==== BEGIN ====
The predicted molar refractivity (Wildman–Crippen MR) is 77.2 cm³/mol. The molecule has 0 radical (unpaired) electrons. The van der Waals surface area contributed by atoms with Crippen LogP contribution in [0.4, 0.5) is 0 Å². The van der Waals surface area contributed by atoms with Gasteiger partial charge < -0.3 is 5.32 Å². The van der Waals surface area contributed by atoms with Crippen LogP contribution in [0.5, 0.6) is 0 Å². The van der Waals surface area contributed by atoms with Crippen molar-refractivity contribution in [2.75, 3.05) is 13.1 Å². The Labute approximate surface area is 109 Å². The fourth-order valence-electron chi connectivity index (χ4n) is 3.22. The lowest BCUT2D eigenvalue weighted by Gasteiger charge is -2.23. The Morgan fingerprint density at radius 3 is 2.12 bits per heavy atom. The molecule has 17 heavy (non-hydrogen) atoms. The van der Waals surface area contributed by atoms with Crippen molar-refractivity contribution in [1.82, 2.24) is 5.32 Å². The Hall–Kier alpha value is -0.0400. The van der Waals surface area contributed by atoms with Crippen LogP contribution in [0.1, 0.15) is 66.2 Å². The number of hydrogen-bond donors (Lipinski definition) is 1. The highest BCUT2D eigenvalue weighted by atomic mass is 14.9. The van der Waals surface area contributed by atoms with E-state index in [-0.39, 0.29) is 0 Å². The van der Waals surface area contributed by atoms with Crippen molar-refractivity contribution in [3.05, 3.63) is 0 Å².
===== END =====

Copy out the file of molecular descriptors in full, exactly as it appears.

The predicted molar refractivity (Wildman–Crippen MR) is 77.2 cm³/mol. The molecule has 0 radical (unpaired) electrons. The van der Waals surface area contributed by atoms with Crippen LogP contribution in [0.4, 0.5) is 0 Å². The van der Waals surface area contributed by atoms with Gasteiger partial charge < -0.3 is 5.32 Å². The van der Waals surface area contributed by atoms with Crippen LogP contribution in [0.5, 0.6) is 0 Å². The van der Waals surface area contributed by atoms with Crippen molar-refractivity contribution in [2.75, 3.05) is 13.1 Å². The Labute approximate surface area is 109 Å². The fourth-order valence-electron chi connectivity index (χ4n) is 3.22. The lowest BCUT2D eigenvalue weighted by Gasteiger charge is -2.23. The Morgan fingerprint density at radius 3 is 2.12 bits per heavy atom. The molecule has 17 heavy (non-hydrogen) atoms. The van der Waals surface area contributed by atoms with Crippen molar-refractivity contribution in [1.82, 2.24) is 5.32 Å². The Hall–Kier alpha value is -0.0400. The van der Waals surface area contributed by atoms with Crippen LogP contribution in [0.1, 0.15) is 66.2 Å². The number of hydrogen-bond donors (Lipinski definition) is 1. The highest BCUT2D eigenvalue weighted by atomic mass is 14.9. The van der Waals surface area contributed by atoms with E-state index in [-0.39, 0.29) is 0 Å². The van der Waals surface area contributed by atoms with Crippen molar-refractivity contribution in [3.05, 3.63) is 0 Å².